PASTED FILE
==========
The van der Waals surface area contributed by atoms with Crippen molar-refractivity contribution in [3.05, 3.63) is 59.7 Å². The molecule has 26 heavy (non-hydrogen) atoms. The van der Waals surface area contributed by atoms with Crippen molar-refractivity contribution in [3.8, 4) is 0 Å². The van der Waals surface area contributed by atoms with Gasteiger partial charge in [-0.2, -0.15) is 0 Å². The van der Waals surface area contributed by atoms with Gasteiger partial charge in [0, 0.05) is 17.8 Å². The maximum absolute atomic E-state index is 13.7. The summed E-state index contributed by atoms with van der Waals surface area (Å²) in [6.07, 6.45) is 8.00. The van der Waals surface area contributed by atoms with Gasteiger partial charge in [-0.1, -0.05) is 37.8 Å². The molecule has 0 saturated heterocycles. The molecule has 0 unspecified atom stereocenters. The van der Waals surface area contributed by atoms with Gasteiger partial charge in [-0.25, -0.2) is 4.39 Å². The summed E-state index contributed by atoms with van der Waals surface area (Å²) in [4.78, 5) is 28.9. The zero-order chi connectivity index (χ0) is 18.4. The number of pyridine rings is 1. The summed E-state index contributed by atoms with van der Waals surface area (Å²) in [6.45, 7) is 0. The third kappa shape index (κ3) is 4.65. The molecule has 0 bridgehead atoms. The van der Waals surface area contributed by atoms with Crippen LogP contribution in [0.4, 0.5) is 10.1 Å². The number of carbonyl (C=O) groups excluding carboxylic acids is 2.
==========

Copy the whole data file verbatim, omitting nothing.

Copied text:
The van der Waals surface area contributed by atoms with Crippen molar-refractivity contribution in [3.05, 3.63) is 59.7 Å². The molecule has 26 heavy (non-hydrogen) atoms. The van der Waals surface area contributed by atoms with Crippen molar-refractivity contribution in [3.8, 4) is 0 Å². The van der Waals surface area contributed by atoms with Gasteiger partial charge in [-0.2, -0.15) is 0 Å². The van der Waals surface area contributed by atoms with Gasteiger partial charge in [0, 0.05) is 17.8 Å². The maximum absolute atomic E-state index is 13.7. The summed E-state index contributed by atoms with van der Waals surface area (Å²) in [6.07, 6.45) is 8.00. The van der Waals surface area contributed by atoms with Gasteiger partial charge in [-0.1, -0.05) is 37.8 Å². The molecule has 0 saturated heterocycles. The molecule has 0 unspecified atom stereocenters. The van der Waals surface area contributed by atoms with Gasteiger partial charge in [-0.25, -0.2) is 4.39 Å². The summed E-state index contributed by atoms with van der Waals surface area (Å²) in [4.78, 5) is 28.9. The zero-order chi connectivity index (χ0) is 18.4. The number of pyridine rings is 1. The summed E-state index contributed by atoms with van der Waals surface area (Å²) in [6.45, 7) is 0. The third kappa shape index (κ3) is 4.65. The molecule has 0 bridgehead atoms. The van der Waals surface area contributed by atoms with Crippen LogP contribution in [0.4, 0.5) is 10.1 Å². The number of carbonyl (C=O) groups excluding carboxylic acids is 2.